Chemoresistive Sensor Design

Friday, November 24th, 2017 - Chemical, Resistive Transducers

Chemoresistive Sensor Design

Typical configurations of chemoresistive sensors include tube, volume, chip, and liquid electrolyte types. Figure 1 shows a tubular chemoresistive sensor developed by the University of Kentucky, USA. It uses nanotube structure in its sensor chip.

A planar chemoresistive sensor is shown in Figure 2, the typical configuration for metal oxide sensors. The sensor has three main components: a sensing element, electrodes, and a heater. The sensing element, often made of a metal oxide material such as SnO2, WO3, or In2O3, reacts with the target molecules, causing changes in resistance. The electrodes, connected to the sensing element, measure the resistance of the sensing material. A heating element mounted under the substrate is used to regulate the sensor temperature (since metal oxide sensors operate at high temperature –200~600°C, and exhibit different gas response characteristics at different temperatures). An additional power supply is needed for the heater. In order to achieve high sensitivity for target detection, the sensing element is designed to have as high specific area (surface-area-to-volume ratio) as possible.

Chemoresistive Sensor Design

Figure 1. A carbon nanotube chemoresistor

This is achieved in practice through using either thin films or thick, porous layers of partially sintered materials.

A typical polymer chemoresistor has a chip configuration. Figure 3 shows a carbon black polymer sensor. The sensor electrodes are the two square metal pads with two 96 × 96 μm open areas (indicated by the crosses “X”) to allow the sensing element, carbon black polymer, to be deposited onto the metal pads. The “nitride” functions as an insulator. The sensor has a baseline resistance of 10 kΩ, achieved by using the minimum pad dimensions, a 80 μm gap between the electrodes, and the proper polymer thickness with the right fraction of carbon black in the composite. If the sensing element is made of organic materials, the electrode spacing will be typically 5~100 μm with an applied voltage of 1~5 V.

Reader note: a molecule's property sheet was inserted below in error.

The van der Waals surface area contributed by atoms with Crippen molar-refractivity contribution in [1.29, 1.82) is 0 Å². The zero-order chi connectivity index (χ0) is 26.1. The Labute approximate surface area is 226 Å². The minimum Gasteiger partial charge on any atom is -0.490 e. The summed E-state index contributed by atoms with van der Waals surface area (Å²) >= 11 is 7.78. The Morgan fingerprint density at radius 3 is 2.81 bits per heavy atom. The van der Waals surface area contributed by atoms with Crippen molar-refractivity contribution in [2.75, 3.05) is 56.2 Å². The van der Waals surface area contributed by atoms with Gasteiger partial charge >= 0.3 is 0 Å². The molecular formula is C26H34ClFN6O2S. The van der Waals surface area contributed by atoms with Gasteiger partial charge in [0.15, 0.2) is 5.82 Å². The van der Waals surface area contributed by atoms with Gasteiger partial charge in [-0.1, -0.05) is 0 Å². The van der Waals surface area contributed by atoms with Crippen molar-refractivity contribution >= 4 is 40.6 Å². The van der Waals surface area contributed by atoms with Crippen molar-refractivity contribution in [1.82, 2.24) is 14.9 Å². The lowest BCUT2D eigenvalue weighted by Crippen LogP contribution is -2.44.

A typical metal oxide chemoresistive sensor

Figure 2. A typical metal oxide chemoresistive sensor

A typical polymer chemoresistor

Figure 3. A typical polymer chemoresistor

The liquid electrolyte structure is commonly used in fuel cell CO sensors  as shown in Figure 4. The sensor has three electrodes: working ( sensing), reference, and counter (output) electrodes. The gas molecules react at the sensing electrode as follows:gas molecules react at the sensing electrodeThe generated CO2  diffuses away into the air while the positively charged ions (H+) migrate into the electrolyte. The electrolyte facilitates H+ moving to the counter electrode, resulting in current flow between the sensing and the counter electrodes. The electrons generated (e) are conducted through the counter electrode to the external measuring circuit. Thus, the change in conductivity is directly proportional to the concentration of CO. The aforementioned oxidation reaction is balanced by a corresponding reduction reaction at the counter electrode:The aforementioned oxidation reactionThe reference electrode is introduced to improve the performance of the sensor by maintaining a constant voltage at the sensing electrode. No current flows to or from the reference electrode. The CO diffuses into the cell through the barrier (capillary). A filter is installed in front of the sensing electrode to block unwanted gases. The most commonly used filter medium is activated charcoal. Properly selecting the filter medium can make a sensor more selective to its target gases.

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Figure 4. Typical layout of a three-electrode fuel cell sensor

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